When germinating seeds one of the main things to consider is dormancy. Many species have a form of dormancy which is caused by “conditions within the seed that prevent it germinating.” Dormancy can be split into two main types. The first is exogenous dormancy: this category covers factors outside the embryo that prevent the seed germinating. They are often physical factors such as hard seed coats. In this post though, we will not be discussing exogenous dormancy.
Today it is the other type of dormancy I am concerned with: Endogenus. This type of dormancy is “caused by conditions within the embryo.” Most typically, these are hormone-based inhibitions that prevent the embryo from actually sprouting, e.g. absissic acid (ABO) concentrated in high enough levels can counteract growth promoting enzymes like gibberellins. This is known as a physiological state of dormancy.
Physiological dormancy, despite how complex it sounds, is one of the most common seed dormancy types. Most physiological dormancy is broken with hot/cold stratification (the alteration of temperature over a period of time), which you may be familiar with from common seed packet instructions. Cool temperatures allow oxygen to pass through certain membranes and enter the seed, this can then oxidate the germination inhibitors. This shift in hormonal balance then allows the seed to begin germination.
However, we can eliminate need for stratification by soaking the seed in Gibberellic acid (GA). GA is a form of gibberellin, common growth hormones found in all plants. This is absorbed through the seed’s membranes and alters the hormonal balance similar to cold stratification, effectively eliminating 3 months of dormancy. This simplifies the process, in reality there are more factions that come into play in order to break dormancy, but it illustrates how useful GA can be in common applications.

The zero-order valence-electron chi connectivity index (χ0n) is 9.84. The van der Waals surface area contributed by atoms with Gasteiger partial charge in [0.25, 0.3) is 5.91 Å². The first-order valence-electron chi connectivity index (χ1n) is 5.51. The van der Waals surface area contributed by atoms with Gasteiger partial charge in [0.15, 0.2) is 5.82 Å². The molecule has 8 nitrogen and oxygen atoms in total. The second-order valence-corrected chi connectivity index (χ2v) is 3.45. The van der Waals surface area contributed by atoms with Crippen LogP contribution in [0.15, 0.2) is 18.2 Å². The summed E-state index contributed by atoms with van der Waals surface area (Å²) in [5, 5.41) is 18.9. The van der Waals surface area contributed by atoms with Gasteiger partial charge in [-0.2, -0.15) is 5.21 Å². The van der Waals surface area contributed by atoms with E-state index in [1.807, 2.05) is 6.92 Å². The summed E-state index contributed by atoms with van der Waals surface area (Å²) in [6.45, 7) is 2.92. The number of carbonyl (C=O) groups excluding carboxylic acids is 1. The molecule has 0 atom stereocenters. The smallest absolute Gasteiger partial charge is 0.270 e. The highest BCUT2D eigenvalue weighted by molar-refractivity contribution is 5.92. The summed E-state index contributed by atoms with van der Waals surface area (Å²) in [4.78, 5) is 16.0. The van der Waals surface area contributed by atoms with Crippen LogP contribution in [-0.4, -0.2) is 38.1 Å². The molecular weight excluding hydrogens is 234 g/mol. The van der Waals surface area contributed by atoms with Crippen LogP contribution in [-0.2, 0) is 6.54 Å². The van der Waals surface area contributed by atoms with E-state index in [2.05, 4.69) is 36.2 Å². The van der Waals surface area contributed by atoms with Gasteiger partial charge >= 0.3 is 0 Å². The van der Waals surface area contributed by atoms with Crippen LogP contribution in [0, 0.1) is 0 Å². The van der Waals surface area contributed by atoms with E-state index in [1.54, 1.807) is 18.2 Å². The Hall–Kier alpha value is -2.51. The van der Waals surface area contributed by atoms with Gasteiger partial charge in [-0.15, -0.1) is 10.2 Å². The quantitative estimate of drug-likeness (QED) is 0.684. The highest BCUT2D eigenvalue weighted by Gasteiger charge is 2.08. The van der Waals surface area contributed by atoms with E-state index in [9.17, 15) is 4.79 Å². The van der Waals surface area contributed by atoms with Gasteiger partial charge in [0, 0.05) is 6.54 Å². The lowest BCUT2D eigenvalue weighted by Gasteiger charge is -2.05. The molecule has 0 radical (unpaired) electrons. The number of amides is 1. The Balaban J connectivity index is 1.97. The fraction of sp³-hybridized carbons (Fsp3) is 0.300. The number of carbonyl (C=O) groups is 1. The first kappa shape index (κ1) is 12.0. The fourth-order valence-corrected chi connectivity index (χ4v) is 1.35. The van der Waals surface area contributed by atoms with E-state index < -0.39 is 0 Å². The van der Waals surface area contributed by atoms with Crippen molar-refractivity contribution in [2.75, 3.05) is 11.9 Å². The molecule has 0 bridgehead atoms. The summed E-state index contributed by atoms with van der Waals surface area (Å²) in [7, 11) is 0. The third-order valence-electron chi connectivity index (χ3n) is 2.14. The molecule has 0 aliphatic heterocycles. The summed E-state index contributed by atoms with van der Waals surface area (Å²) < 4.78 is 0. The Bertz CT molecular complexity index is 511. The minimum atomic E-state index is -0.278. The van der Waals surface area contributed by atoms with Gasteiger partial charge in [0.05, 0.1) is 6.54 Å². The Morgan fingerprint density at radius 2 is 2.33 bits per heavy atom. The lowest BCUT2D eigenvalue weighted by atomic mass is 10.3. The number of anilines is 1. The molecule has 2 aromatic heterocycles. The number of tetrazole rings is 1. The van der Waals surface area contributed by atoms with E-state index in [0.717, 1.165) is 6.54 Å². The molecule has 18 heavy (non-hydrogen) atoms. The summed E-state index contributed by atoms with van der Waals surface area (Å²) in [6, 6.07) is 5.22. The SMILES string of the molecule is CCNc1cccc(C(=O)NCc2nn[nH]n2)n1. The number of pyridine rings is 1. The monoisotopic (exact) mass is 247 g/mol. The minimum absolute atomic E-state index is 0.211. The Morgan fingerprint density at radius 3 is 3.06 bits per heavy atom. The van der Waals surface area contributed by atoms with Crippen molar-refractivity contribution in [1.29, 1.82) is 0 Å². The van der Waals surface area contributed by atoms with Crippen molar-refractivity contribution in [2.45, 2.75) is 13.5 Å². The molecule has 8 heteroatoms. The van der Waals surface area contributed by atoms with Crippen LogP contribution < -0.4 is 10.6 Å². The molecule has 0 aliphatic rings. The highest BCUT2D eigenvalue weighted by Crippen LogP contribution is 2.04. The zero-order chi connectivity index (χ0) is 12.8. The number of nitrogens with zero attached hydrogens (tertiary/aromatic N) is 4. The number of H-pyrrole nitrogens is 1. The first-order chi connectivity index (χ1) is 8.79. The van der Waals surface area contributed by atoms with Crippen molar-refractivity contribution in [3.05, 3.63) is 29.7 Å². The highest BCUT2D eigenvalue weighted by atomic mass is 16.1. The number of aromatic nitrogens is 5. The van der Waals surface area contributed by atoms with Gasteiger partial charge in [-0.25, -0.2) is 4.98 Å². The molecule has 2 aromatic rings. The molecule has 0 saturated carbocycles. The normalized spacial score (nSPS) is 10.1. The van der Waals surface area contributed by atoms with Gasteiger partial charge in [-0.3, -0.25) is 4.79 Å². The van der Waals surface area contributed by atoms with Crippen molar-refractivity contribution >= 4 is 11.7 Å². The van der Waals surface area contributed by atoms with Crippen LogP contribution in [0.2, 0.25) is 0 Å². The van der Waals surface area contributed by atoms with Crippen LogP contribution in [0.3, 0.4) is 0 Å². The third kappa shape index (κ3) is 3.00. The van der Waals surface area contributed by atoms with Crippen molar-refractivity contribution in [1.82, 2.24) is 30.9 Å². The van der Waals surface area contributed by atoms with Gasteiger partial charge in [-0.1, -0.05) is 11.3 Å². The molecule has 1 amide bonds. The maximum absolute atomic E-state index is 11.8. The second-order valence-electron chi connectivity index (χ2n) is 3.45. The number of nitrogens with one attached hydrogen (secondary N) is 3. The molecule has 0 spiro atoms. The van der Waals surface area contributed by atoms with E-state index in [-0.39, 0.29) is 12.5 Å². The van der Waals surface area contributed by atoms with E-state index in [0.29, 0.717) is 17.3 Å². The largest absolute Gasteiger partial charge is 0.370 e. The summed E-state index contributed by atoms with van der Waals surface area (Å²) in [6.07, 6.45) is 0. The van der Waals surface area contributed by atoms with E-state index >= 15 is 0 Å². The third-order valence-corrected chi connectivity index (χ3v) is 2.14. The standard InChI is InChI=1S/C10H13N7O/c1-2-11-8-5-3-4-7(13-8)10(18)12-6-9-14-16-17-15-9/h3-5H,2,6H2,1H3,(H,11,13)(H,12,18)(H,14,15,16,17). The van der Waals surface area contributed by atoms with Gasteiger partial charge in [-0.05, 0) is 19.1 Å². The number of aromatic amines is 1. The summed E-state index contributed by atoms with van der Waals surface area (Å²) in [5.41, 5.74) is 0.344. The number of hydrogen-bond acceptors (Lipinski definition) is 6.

There are a wide range of methods to applying GA to the seed, as well as varying concentrations and exposure times. For this treatment, a long soak time of 24 hours was used to allow the seeds plenty of time to become fully imbibed. With a long soak time, a small dose of just 200ppm of GA is required. This also reduces the chances of negative effects such as leggy seedlings that can come with applying growth hormones externally. After soaking, the seeds are cleaned with tap water to remove excess GA, further preventing side effects after germination. The seed is then sown as normal.
GA can also be used in conjunction with cold stratification. This is useful on seeds that are particularly difficult to germinate, such as Pinus. Before sowing the seeds, they are subjected to both a three month cold stratification and a GA treatment. This further increases the chances of tipping the internal hormonal balance and having successful germination.
This article is more advanced stage performed before the propagation methodology discussed in my further post . I recommend further reading before trying it yourself as this short piece is far from comprehensive. It will probably take some trial and error, maybe don’t do all your seed at once, particularly if it’s precious. When handling Gibberellic acid always wear gloves and treat chemical waste responsibly, don’t pour it down the sink!